According to Siemens market analyses, IGCC units could play an important role in the near future when it comes to using refinery residue, especially since gasification of liquid residue is much less expensive than coal gasification. Siemens PG has estimated that by 2010, up to 120 GW of additional output could be produced worldwide by upgrading existing refineries and building new ones. The key factors driving this development are more stringent environmental regulations and demand for ever better product quality. The residue created as a byproduct of crude-oil processing must either be disposed of properly or else further processed. One solution is offered by gasification and IGCC technology. Siemens PG and its partners have developed a concept for a standardized IGCC facility in the 500-MW performance class, for which there is a particular need. Siemens is providing the power-plant components, while the partner companies are responsible for the gasification process and the subsequent purification of the gas.
Whether, and when, IGCC power plants that use coal will pay off in terms of directly generating electricity depends on legislative decisions regarding pollutant emissions. Restrictive legislation would play into the hands of IGCC proponents, while conventional coal-fired plants that burn powdered coal and purify exhaust gases would retain their appeal in the event of less restrictive legislation. IGCC units can separate pollutants such as sulfur or vanadium from the synthesis gas and then concentrate and reutilize them. And CO2 can be more easily separated from the compressed synthesis gas than from flue gas (see Deep-Sixing Carbon Dioxide). However, Rosenbauer believes that IGCC plants with CO2 separation wont be competitive until 2020.
Breaking Efficiency Records. Until then, engineers will attempt to gradually increase the efficiency of conventional power plants. Replacing old facilities with new technologies would offer the potential for reducing CO2 emissions by 40 million tons per year in Germany alone13 % of the total CO2 emissions from power plants. Upgrading activities are already well advanced for brown-coal facilities, which account for 26 % of total electrical output in Germanythe highest among all fossil-fuel energy sources. New, highly efficient power plants are already operating in central and eastern Germany, and the RWE Group opened the worlds largest brown-coal power plant near Niederaußern in 2002. The facility is equipped with a Siemens steam turbine that has an efficiency rating of more than 43 % at a net output of 965 MW. Thus, the plant not only saves on fuel but also emits three million tons less CO2 per year compared with a 600-MW block built in 1974, whose efficiency rating is only 35 %. But Niederaußem is just the beginning of a series of brown-coal plants that are equipped with optimized technology (known as BoA facilities). Plans call for efficiency to be raised to over 50 % through two measures.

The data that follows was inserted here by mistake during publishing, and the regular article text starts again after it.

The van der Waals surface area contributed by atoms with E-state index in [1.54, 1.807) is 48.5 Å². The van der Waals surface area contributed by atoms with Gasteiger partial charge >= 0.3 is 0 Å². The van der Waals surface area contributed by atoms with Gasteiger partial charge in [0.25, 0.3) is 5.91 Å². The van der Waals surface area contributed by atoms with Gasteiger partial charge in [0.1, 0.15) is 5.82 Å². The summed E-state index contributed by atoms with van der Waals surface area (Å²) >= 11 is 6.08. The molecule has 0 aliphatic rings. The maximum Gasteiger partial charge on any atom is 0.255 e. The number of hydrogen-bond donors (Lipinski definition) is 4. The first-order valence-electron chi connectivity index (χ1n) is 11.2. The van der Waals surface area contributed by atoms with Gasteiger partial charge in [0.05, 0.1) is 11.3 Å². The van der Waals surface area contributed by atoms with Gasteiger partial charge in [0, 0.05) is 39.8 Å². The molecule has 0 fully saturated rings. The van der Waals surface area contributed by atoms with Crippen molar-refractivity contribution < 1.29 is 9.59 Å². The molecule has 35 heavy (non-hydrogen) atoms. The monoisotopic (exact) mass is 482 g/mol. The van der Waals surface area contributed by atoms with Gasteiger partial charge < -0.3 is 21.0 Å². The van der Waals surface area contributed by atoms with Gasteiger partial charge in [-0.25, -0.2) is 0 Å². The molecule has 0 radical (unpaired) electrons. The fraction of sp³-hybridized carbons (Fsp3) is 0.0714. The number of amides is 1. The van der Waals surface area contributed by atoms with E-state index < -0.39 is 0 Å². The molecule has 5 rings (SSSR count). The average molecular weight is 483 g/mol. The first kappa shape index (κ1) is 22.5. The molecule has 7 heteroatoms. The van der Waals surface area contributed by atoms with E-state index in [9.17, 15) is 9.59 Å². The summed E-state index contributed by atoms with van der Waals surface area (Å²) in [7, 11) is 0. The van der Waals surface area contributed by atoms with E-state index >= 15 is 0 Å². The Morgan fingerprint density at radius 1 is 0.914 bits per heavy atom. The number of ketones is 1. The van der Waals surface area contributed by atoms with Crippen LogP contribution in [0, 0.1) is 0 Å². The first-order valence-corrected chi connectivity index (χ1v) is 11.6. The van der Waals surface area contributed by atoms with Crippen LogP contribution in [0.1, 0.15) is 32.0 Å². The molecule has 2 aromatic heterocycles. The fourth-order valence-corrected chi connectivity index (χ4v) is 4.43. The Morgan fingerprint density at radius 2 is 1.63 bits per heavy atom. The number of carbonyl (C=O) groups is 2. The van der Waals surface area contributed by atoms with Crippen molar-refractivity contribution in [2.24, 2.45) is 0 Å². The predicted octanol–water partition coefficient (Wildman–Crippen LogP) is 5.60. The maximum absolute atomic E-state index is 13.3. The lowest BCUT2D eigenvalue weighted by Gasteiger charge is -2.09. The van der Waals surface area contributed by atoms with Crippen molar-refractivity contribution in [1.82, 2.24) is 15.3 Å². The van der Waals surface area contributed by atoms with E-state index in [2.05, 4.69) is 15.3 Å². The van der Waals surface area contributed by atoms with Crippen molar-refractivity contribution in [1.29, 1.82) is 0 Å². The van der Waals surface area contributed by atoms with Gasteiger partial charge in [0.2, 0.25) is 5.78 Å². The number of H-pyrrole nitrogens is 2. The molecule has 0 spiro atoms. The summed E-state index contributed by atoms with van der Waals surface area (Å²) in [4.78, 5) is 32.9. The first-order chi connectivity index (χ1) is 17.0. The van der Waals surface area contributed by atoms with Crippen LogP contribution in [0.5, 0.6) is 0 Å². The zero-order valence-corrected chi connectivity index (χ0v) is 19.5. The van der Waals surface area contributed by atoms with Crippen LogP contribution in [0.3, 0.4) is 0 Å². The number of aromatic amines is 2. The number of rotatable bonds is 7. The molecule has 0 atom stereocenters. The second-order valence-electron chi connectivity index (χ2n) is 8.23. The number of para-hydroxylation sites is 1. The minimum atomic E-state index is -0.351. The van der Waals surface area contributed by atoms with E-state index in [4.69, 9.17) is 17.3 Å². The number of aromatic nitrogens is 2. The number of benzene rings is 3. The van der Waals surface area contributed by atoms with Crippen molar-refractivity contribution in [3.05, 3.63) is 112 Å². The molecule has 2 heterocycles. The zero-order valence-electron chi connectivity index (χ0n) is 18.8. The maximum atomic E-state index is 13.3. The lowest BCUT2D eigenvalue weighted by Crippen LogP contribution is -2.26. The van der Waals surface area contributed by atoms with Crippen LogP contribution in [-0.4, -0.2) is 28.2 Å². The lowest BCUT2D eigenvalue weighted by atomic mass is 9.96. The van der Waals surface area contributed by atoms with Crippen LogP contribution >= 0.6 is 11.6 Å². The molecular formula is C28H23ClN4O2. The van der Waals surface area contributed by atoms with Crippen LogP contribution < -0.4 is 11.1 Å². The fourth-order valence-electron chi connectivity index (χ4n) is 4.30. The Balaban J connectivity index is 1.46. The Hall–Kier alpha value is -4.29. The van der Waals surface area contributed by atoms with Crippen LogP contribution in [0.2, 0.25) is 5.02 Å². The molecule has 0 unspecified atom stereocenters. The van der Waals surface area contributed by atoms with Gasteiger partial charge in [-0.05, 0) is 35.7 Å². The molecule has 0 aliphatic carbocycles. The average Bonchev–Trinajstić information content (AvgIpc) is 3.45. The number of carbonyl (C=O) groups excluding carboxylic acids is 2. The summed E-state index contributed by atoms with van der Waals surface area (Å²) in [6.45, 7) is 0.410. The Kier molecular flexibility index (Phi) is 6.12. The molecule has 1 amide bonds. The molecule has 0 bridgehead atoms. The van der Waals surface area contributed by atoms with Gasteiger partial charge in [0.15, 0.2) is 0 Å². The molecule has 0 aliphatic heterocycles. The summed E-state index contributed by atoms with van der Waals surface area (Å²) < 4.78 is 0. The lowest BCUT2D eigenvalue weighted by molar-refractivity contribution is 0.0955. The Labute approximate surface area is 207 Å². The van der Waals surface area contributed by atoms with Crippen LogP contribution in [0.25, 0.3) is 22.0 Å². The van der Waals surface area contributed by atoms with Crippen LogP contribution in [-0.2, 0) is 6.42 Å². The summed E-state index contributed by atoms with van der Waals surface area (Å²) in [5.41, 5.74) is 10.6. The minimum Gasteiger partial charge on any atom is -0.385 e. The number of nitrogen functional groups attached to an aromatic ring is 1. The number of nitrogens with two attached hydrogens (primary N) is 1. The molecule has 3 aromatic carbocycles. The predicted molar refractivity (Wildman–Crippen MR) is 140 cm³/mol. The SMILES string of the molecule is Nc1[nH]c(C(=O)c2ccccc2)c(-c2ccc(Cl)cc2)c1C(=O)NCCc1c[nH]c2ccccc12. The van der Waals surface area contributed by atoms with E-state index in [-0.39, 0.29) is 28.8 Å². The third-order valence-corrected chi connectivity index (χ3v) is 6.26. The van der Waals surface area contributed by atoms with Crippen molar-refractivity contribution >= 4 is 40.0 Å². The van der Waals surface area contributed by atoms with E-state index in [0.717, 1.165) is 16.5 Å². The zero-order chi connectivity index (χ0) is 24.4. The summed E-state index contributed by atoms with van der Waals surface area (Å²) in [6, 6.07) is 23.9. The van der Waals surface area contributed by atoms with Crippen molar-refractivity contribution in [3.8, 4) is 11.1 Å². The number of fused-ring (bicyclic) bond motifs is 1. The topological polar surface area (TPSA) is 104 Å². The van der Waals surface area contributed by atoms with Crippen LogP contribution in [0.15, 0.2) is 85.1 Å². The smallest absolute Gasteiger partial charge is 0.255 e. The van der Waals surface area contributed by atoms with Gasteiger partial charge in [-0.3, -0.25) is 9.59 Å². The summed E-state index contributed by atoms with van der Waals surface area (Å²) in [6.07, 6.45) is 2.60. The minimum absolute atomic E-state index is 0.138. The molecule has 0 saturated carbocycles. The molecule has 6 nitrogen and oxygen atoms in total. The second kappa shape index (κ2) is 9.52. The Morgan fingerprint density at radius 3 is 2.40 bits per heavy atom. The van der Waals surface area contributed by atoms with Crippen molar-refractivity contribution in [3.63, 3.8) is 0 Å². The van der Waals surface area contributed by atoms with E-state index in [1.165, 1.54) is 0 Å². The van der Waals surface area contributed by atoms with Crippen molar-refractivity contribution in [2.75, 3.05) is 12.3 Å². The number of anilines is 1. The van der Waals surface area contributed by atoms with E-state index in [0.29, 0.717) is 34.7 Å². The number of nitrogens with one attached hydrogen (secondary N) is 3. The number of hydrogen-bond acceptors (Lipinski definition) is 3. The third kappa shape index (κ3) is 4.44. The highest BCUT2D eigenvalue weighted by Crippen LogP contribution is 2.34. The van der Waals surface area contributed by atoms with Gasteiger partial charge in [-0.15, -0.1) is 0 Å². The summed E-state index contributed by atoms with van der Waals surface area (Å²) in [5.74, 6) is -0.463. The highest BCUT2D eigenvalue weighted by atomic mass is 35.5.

New Materials for Efficient Turbines. The laws of physics tell us that the greater the temperature difference between the steam flowing in and out of the process, the higher the efficiency. Steam at the Niederaußem facility enters the high-pressure turbine at 600 °C and a pressure of just under 300 bar. The problem here is that "conventional materials cannot withstand temperatures above 620 °C," according to Uwe Hoffstadt, who is responsible for turbine design at Siemens PG in Mülheim an der Ruhr.
In the Komet 650 project, which ended in 2002, several German companies and institutes attempted to find materials that could withstand temperatures 50 degrees higher than usual. To this end, a high-temperature test facility was built at the VEW power plant in Westphalia. "Nickel-based materials performed best over 16,500 hours of full-capacity operations," says Christian Stolzenberger from VGB Powertech, the European association for power-generating utilities, which coordinated the project. The European project AD700, which will become a VGB initiative in 2004, has an even more ambitious goal: to achieve operation at 700 °C.
RWE also studies the possibility to realize CO2-free brown-coal power plants. The problem here is that the associated efficiency losses, and consequently the costs of producing electricity, are very high. The strategy for the next few years is therefore clear for Dr. Johannes Ewers, who is responsible for the further development of power-plant technology at RWE Power AG: "Our top priority is to boost efficiency."
The conversion of a liquid or solid fuelsuch as hard coal or refinery residueinto a so-called synthesis gas is conducted in several stages: